Brant Guillory, 16 May 2019
On #TBT, we bring you the occasional classic article – an older review or analysis piece we wanted to rescue
Looking for a grognard-quality game in a light, on-the-go package? Walk, don’t run, to your Android phone and grab this little gem.
Small General is a light wargame for the Android OS that has a generic-but-roughly-WWII-era theme that offers some interesting tactical challenges in a package that plays quickly, but still offers a robust grog-friendly experience. The “beta” is available as a free download, and includes about 5 scenarios of varying size/challenge. The paid version unlocks significantly more content. Moreover, the AI in the paid version seems to cheat less, but maybe it’s just me!
Small General is played on a hex grid with basic terrain: woods, cities, hills, marshes, etc. Units are presented as counters with attack/defend values, which are updated based on current damage status. Counters may be stacked, and the stacks examined. Additionally, attackers can pick and choose their targets from within an enemy stack. Movement is also rather simple, with a basic touch-screen drag-and-drop interface to move units around. The same motions are used to specify an attack.
Units are defined generically, with both sides having the same types available to them. There are heavy, medium, and light units that represent both dismounted infantry and armor. There are also mechanized infantry, artillery, anti-tank guns, and supply dumps. While the scenario specifies the starting forces for each side (usually quite balanced), players may purchase reinforcements during the game that will change each side’s force composition.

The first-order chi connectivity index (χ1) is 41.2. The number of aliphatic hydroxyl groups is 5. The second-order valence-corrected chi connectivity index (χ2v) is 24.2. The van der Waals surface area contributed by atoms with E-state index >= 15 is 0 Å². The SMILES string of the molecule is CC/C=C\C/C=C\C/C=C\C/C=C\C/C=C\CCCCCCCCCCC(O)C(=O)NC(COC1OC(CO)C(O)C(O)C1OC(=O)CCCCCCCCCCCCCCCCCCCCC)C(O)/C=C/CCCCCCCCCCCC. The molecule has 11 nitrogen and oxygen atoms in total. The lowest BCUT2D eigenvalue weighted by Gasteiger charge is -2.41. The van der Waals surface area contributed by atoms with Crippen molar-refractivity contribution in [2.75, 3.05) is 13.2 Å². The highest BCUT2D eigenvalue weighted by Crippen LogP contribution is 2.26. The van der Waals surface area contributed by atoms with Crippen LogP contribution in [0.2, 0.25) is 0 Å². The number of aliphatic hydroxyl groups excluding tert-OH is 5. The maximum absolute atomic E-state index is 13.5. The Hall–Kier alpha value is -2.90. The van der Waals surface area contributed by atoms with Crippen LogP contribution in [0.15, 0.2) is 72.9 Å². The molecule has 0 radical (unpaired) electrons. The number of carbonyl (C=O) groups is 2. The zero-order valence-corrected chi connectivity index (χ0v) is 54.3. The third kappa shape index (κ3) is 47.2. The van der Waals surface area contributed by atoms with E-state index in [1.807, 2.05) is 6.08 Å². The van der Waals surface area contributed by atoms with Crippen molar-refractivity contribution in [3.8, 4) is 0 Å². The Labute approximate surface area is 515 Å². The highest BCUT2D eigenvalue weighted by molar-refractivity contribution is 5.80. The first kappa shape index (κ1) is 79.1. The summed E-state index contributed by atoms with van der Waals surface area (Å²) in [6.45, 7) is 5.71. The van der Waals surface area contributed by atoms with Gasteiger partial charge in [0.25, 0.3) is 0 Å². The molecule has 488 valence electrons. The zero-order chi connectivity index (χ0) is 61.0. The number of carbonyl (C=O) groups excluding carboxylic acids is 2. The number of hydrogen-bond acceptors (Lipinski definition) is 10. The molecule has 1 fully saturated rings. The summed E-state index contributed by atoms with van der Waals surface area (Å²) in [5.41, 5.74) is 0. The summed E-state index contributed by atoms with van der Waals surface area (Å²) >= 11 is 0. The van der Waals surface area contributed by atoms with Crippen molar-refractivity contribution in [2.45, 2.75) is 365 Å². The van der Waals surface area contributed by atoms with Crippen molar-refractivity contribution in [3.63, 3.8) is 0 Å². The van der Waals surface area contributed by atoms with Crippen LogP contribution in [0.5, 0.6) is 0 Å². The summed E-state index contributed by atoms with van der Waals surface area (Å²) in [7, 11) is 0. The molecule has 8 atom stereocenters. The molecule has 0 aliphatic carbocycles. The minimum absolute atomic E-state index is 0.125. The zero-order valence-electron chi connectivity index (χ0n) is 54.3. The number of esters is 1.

A Robust Model of War
So how does it play? Quite well, actually. Zones of control are there, but not locking. Combat effects include damage to units, shock, panic, and simultaneous attack bonuses (pile on!). Supply rules force you to maintain an open path to your supply dump (which doubles as your spawn point); encirclements will degrade units in a hurry.
During combat, dice are “rolled” on-screen and a list of modifiers appears with the values, informing the players of exactly how their attacks are being affected. Although I never read through the rules, the communication back to the player is clear enough that within two or three games, you’ll have a solid grounding in how combat is modeled and what results you can expect in your battles.
Once the AI opponent takes over, the screen goes blank and a series of text-labels appears that gives an inventory of which enemy forces are acting, but not the actions themselves. Once the enemy movement and combat are over, the player is returned to the map, with an updated display. There is an option to “play” the enemy’s turn as a playback to see what happened, or skip the playback and plow ahead. The first few games, the playback is quite useful. Beyond that, it’s usually pretty obvious what happened (3 tanks just rolled over my light infantry!) and the playback can be skipped.
The Bottom Line
Small General’s greatest weakness is really in leaving you wanting more. There are no historical scenarios or genres other than a generic late-WWII theme. Scenarios for Carentan, Eben Emael, or Tarawa would be welcome, as would some differentiation between the forces, and the injection of airpower. Additionally, with a very robust combat model like this one could be ported to Napoleonic wars, or the Boer War, or just about anything in the age of gunpowder. The danger in wanting more, of course, is that adding in all of these bells and whistles would reduce the small, entertaining footprint that is Small General’s sweet spot.
As a “waiting in line at the DMV” or “something to do on lunch break” game, Small General is excellent. It won’t replace War in the East on your PC for grognard-level wargaming, but it’ll scratch that grog itch much better than Angry Birds or the 2349123874th clone of Bejeweled you’ve got on your phone. Its scenarios are challenging, and the concepts in the game – like shock and supply – are militarily accurate and well-executed. For any grognard with an Android phone and a small amount of memory, it’s well worth the download, and the paid version is only $3.99.
Some more images – click any images to enlarge